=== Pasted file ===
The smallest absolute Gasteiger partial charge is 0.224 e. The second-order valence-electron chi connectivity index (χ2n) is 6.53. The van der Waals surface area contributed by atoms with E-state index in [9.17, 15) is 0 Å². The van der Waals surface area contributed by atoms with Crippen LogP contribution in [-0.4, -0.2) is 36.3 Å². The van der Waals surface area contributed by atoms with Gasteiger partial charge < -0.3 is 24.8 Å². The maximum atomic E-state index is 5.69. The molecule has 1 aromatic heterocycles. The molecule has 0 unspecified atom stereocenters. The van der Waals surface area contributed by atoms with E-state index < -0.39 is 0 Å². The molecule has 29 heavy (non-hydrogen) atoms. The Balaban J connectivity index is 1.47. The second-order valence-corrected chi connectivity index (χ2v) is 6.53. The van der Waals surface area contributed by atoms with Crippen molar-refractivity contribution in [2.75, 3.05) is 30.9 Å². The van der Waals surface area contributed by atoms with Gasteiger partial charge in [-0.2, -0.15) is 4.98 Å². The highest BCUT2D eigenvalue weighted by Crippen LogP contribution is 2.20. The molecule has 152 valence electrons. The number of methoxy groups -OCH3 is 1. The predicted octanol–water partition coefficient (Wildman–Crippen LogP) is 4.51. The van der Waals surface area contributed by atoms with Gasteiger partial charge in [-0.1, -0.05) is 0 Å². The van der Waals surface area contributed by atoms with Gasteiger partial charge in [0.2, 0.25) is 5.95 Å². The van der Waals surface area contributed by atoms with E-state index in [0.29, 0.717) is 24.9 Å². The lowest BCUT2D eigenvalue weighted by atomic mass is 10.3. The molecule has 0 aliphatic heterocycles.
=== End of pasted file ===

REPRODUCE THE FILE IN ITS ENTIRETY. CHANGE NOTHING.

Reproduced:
The smallest absolute Gasteiger partial charge is 0.224 e. The second-order valence-electron chi connectivity index (χ2n) is 6.53. The van der Waals surface area contributed by atoms with E-state index in [9.17, 15) is 0 Å². The van der Waals surface area contributed by atoms with Crippen LogP contribution in [-0.4, -0.2) is 36.3 Å². The van der Waals surface area contributed by atoms with Gasteiger partial charge < -0.3 is 24.8 Å². The maximum atomic E-state index is 5.69. The molecule has 1 aromatic heterocycles. The molecule has 0 unspecified atom stereocenters. The van der Waals surface area contributed by atoms with E-state index < -0.39 is 0 Å². The molecule has 29 heavy (non-hydrogen) atoms. The Balaban J connectivity index is 1.47. The second-order valence-corrected chi connectivity index (χ2v) is 6.53. The van der Waals surface area contributed by atoms with Crippen molar-refractivity contribution in [2.75, 3.05) is 30.9 Å². The van der Waals surface area contributed by atoms with Gasteiger partial charge in [-0.2, -0.15) is 4.98 Å². The highest BCUT2D eigenvalue weighted by Crippen LogP contribution is 2.20. The molecule has 152 valence electrons. The number of methoxy groups -OCH3 is 1. The predicted octanol–water partition coefficient (Wildman–Crippen LogP) is 4.51. The van der Waals surface area contributed by atoms with Gasteiger partial charge in [-0.1, -0.05) is 0 Å². The van der Waals surface area contributed by atoms with Gasteiger partial charge in [0.2, 0.25) is 5.95 Å². The van der Waals surface area contributed by atoms with E-state index in [0.29, 0.717) is 24.9 Å². The lowest BCUT2D eigenvalue weighted by atomic mass is 10.3. The molecule has 0 aliphatic heterocycles.